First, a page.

• GPU: Processing is done not on the CPU but on a separate general-purpose graphics-processing unit (GP-GPU). The GPU typically has far more (though individually less powerful) cores available than a CPU does, and for highly parallelizable computations like those in Datashader a GPU can typically achieve much faster performance at a given price point than a CPU or distributed set of CPUs can. However, not all machines have a supported GPU, memory available on the GPU is often limited, and it takes special effort to support a GPU (e.g. to avoid expensive copying of data between CPU and GPU memory), and so not all CPU code has been rewritten appropriately.

  • Distributed GPUs: When there are multiple GPUs available, processing can be distributed across all of the GPUs to further speed it up or to fit large problems into the larger total amount of GPU memory available across all of them.

Finally, libraries differ by whether they can handle datasets larger than memory:

  • In-core processing: All data must fit into the directly addressable memory space available (e.g. RAM for a CPU); larger datasets have to be explicitly split up and processed separately.

  • Out-of-core processing: The data library can process data in chunks that it reads in as needed, allowing it to work with data much larger than the available memory (at the cost of having to read in those chunks each time they are needed, instead of simply referring to the data in memory).

Given all of these options, the data objects currently supported by Datashader are:

Data object Structure Compute Memory Description points line area trimesh raster quadmesh polygons
Pandas DF columnar 1-core CPU in-core Standard dataframes Yes Yes Yes Yes - - -
DaskDF + PandasDF columnar distributed CPU out-of-core Distributed DataFrames Yes Yes Yes Yes - - -
cuDF columnar single GPU in-core NVIDIA GPU DataFrames Yes Yes Yes No - - -
DaskDF + cuDF columnar distributed GPU out-of-core Distributed NVIDIA GPUs Yes Yes Yes No - - -
SpatialPandasDF ragged 1-core CPU in-core Ragged + spatial indexing Yes Yes - - - - Yes
Dask + SpatialPandasDF ragged distributed CPU out-of-core Distributed ragged arrays Yes Yes - - - - Yes
Xarray + NumPy n-D 1-core CPU in-core n-D CPU arrays No No No No Yes Yes -
Xarray+DaskArray n-D distributed CPU out-of-core Distributed n-D arrays No No No No Yes Yes -
Xarray+CuPy n-D single GPU in-core Single-GPU n-D arrays No No No No No Yes -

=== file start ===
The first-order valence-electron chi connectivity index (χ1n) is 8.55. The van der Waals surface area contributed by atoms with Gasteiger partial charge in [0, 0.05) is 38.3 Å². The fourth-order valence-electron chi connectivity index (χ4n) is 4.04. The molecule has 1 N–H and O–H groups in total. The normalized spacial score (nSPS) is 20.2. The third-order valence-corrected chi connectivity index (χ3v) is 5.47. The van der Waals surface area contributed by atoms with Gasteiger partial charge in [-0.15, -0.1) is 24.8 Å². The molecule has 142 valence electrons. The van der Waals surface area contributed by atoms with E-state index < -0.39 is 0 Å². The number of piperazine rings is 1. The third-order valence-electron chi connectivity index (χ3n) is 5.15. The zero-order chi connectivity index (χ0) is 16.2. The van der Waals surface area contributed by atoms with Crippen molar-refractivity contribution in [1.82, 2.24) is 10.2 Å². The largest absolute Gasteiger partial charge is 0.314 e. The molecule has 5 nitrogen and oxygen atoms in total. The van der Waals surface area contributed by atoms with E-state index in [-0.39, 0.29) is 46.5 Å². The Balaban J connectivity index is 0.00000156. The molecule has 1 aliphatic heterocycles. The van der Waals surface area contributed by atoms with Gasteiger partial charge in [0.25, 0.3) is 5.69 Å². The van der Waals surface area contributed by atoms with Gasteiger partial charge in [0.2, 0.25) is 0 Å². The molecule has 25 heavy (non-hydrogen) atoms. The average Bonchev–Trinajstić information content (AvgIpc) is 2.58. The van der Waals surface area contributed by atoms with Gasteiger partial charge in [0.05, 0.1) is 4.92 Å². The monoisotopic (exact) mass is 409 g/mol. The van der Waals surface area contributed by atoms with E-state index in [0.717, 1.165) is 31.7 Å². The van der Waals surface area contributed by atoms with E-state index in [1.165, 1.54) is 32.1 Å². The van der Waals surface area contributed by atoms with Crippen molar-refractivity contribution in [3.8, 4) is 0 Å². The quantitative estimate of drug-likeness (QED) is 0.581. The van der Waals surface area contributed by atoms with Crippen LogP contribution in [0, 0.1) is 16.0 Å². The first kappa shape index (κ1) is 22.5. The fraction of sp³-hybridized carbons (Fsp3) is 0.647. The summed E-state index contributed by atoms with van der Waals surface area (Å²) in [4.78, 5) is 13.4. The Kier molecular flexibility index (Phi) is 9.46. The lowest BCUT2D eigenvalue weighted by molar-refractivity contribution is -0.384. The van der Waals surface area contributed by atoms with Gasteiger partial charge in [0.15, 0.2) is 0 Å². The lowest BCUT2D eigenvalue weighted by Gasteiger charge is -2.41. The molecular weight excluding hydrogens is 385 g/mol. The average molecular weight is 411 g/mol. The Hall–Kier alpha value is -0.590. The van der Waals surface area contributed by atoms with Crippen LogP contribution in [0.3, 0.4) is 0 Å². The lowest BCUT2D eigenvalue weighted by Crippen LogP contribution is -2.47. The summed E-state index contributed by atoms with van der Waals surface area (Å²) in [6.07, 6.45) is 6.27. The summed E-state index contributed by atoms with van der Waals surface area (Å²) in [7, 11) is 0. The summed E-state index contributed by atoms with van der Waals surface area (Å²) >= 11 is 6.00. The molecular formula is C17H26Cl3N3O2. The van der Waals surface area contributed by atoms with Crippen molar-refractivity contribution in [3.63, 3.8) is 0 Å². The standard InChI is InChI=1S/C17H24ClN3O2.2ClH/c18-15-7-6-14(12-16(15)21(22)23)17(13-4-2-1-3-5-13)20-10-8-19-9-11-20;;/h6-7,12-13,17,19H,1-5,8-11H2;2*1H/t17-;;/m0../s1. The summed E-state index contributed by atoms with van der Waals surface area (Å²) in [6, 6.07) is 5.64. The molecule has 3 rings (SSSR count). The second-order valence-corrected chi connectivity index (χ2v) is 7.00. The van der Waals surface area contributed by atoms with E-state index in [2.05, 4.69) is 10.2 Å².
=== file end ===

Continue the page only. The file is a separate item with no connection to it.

The right half of this table shows which of Datashader’s glyph types (Canvas.points, Canvas.line, etc.) are supported for that type of data object. Nearly all glyphs are supported where they would naturally apply, listed using the key:

  • Yes: Supported

  • No: Not (yet) supported, but could be with sufficient development effort (feel free to contribute effort or funding!)

  • -: Not supported because that combination is not normally appropriate or useful (e.g. columnar data libraries do not currently provide efficient multidimensional array support)

In general, all it takes to use the indicated data object for a particular glyph type is to instantiate a DataFrame (Pandas, Dask, cuDF, SpatialPandas) or DataArray/DataSet (Xarray), and then pass it to the appropriate ds.Canvas method call, as illustrated in the various examples in the user guide and topics.

Be sure to consider whether a different ds.Canvas method might work for your data, if the obvious one does not support the features you want. For instance, the Canvas.quadmesh glyph for irregularly spaced raster-like data also accepts regular rasters as a special case, and it includes optimization for that special case so that it can process such data efficiently on CPUs and GPUs. So if the features provided by quadmesh are sufficient for your raster processing, you may be able to use that method to get faster results on GPUs, which are not currently supported by Canvas.raster.

Using Dask efficiently

Even on a single machine, a Dask DataFrame typically give higher performance than Pandas, because it makes good use of all available cores, and it also supports out-of-core operation for datasets larger than memory.

Dasks works on chunks of the data at any one time, called partitions. With Dask on a single machine, a rule of thumb for the number of partitions to use is multiprocessing.cpu_count(), which allows Dask to use one thread per core for parallelizing computations.

When the entire dataset fits into memory at once, you can (and should) persist the data as a Dask dataframe prior to passing it into Datashader, to ensure that data only needs to be loaded once:

>>> from dask import dataframe as dd
>>> import multiprocessing as mp
>>> dask_df = dd.from_pandas(df, npartitions=mp.cpu_count())
>>> dask_df.persist()
...
>>> cvs = datashader.Canvas(...)
>>> agg = cvs.points(dask_df, ...)
This web page was generated from a Jupyter notebook and not all interactivity will work on this website. Right click to download and run locally for full Python-backed interactivity.

Right click to download this notebook from GitHub.